Of course, calculating the expected phase from scratch requires substantial knowledge of the molecule, e.g. rotational constants and dipole moment values, but those are both reasonably easy to measure independently. The beauty of this technique is that, rather than the maybe couple of degrees of optical rotation that you would get from a saturated solution, here you get a 180-degree phase shift between the two enantiomers -- independent of concentration! Concentration only matters in improving the signal-to-noise in the phase measurement. (This is because they are looking at the free-induction response of the material, not a transmitted signal. The free-induction just gets weaker as the concentration goes down, but it doesn't change shape.)

The use of a cryogenic source is almost a sidebar on the result. I think that the authors are correct in saying it probably will work in a supersonic beam, and time was that any physical chemistry group worthy of the name had at least one supersonic beam machine. They're not hard to build, just a pulsed valve and a bunch of big vacuum pumps. But it is a vacuum/gas-phase technique, not a solution one.

@rhodium: Since the dipole moment only changes due to vibronic couplings under an isotopic substitution, the magnitude of the free-induction signal is probably pretty (very!) weak. But the 180-degree phase shift between enantiomers should still exist.

As for interstellar spectroscopy? Right now, this is a pulsed technique, and cosmic pulsed sources with good phase stability are pretty rare. But maybe there's some pulsar system...?

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7. leftscienceawhileago on May 26, 2013 5:40 PM writes...

That was a great explanation! Let me know if you ever feel like explaining circular dichroism to me.

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8. Anne on May 27, 2013 2:55 AM writes...


For the most part pulsars have terrible phase stability - each pulse is modulated noise. The Crab does have giant single pulses that are intrinsically less than about a nanosecond long (and bright enough to see on an analog TV if you knew when to look) but the interstellar medium messes that up pretty quickly. So I'm not too hopeful.

That said, if you did somehow find a chiral population floating around out there, would that imply life, or is there some plausible inorganic process that would prefer (say) d sugars?

Incidentally, the business of rotating plane polarized light makes more sense if you think of it as an equal sum of left- and right-handed circularly-polarized light. Then anything that delays one handedness more than the other rotates the plane of the polarization. And refractive indices arise because molecules delay light that they interact with; it makes a certain sense that a chiral molecule should interact more with light whose electric field spirals one way rather than the other. Not that I'm claiming exceptional clarity either.

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9. JRnonchemist on May 27, 2013 12:26 PM writes...

@4 My read is that it is saying that the electric field should not be adding much energy to the sample, and that it should be at right angles to the microwave beam. Some of that is guesswork.

I'm also guessing that the microwave source is tunable, and that one wants most of the emission energy to be originally coming from that.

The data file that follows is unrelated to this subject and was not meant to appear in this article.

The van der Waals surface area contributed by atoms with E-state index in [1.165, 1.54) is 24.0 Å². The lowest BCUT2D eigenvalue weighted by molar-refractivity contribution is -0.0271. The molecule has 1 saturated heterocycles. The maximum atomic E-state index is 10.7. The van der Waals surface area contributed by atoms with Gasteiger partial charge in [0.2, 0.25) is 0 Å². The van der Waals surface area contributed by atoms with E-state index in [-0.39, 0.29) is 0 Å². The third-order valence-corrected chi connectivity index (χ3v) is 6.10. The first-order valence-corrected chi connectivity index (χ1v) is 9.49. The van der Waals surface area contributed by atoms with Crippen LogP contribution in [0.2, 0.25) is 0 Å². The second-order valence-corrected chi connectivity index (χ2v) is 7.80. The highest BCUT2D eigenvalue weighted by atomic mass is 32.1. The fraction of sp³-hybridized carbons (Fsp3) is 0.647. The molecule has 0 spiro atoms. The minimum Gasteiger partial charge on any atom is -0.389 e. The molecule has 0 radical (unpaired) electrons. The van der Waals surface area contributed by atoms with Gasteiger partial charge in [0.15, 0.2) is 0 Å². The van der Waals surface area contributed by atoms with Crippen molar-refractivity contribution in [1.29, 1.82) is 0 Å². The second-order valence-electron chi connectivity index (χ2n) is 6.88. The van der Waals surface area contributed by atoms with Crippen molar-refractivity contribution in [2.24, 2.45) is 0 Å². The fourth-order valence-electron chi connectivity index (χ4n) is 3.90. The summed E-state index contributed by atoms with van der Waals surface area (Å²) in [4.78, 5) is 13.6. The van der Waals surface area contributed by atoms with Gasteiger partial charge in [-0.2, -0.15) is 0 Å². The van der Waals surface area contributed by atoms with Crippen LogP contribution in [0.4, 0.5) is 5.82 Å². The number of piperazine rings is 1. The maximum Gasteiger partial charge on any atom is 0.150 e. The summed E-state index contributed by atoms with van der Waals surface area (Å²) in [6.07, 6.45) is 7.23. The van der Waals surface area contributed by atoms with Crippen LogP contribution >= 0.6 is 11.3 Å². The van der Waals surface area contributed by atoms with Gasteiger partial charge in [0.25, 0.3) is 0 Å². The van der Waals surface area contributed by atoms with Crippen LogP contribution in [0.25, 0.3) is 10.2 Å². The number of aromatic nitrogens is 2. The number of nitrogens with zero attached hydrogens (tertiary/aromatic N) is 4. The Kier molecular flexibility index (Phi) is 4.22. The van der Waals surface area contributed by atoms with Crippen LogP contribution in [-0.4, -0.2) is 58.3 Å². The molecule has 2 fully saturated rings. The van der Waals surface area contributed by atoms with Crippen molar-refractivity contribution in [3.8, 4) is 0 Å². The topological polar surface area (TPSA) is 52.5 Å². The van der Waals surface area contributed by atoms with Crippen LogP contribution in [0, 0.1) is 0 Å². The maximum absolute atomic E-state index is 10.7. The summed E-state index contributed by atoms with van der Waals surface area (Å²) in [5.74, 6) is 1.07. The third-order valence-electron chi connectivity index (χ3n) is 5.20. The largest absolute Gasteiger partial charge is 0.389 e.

Re: Chirality: perhaps Mass Effect will popularize the concept some.

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10. Project Osprey on May 28, 2013 6:16 AM writes...

While this is all beyond my ken, it does remind me off the Cotton effect.

This has been used to distiguish enantiomers by UV-Vis spectroscopy.

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11. Chiral-is-Cool on May 28, 2013 2:21 PM writes...


Thanks for the explanation! I'm not a physicist but if I understand your explanation - this is somewhat similar to the idea in the US Patent 7,935,906 linked below: where they caused chiral molecules to spin via a rotated electric field. The spinning molecules then acted as propellers, allowing both chiral separation as they move in opposite directions as well as absolute configuration determination based upon their direction of movement.,935,906.PN.&OS=PN/7,935,906&RS=PN/7,935,906

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12. terrapin on May 29, 2013 6:48 AM writes...

For full disclosure: I am one of the authors (DP) of the paper. Thanks everybody for your comments; I am learning a lot as well.

Osprey: This is, a bit, related to the Cotton effect; it could be, I suppose, called the "nonlinear cotton effect". What we are doing is in many ways theoretically simpler than circular dichroism; the reason CD confuses so many people is that it is very hard! CD is forbidden in the electric dipole approximation, and so the "next least forbidden" terms, such as magnetic or electric quadrupole terms, are essential. What we do is electric dipole allowed, so the Hamiltonian is almost the "simplest possible chiral Hamiltonian".

Pulsars: I am afraid I am pessimistic about this; even if the radiation is (miraculously) polarized just right, it is essential that we only probe an area that is "one cubic wavelength"; this wavelength is the LONGEST wavelength in the system, but is still less than a few meters - hopeless to observe in space. Some kind of CD sounds more hopeful to me.

Finally, a theoretically simpler, and experimentally more sensitive, version has now been done:

Thanks, Dave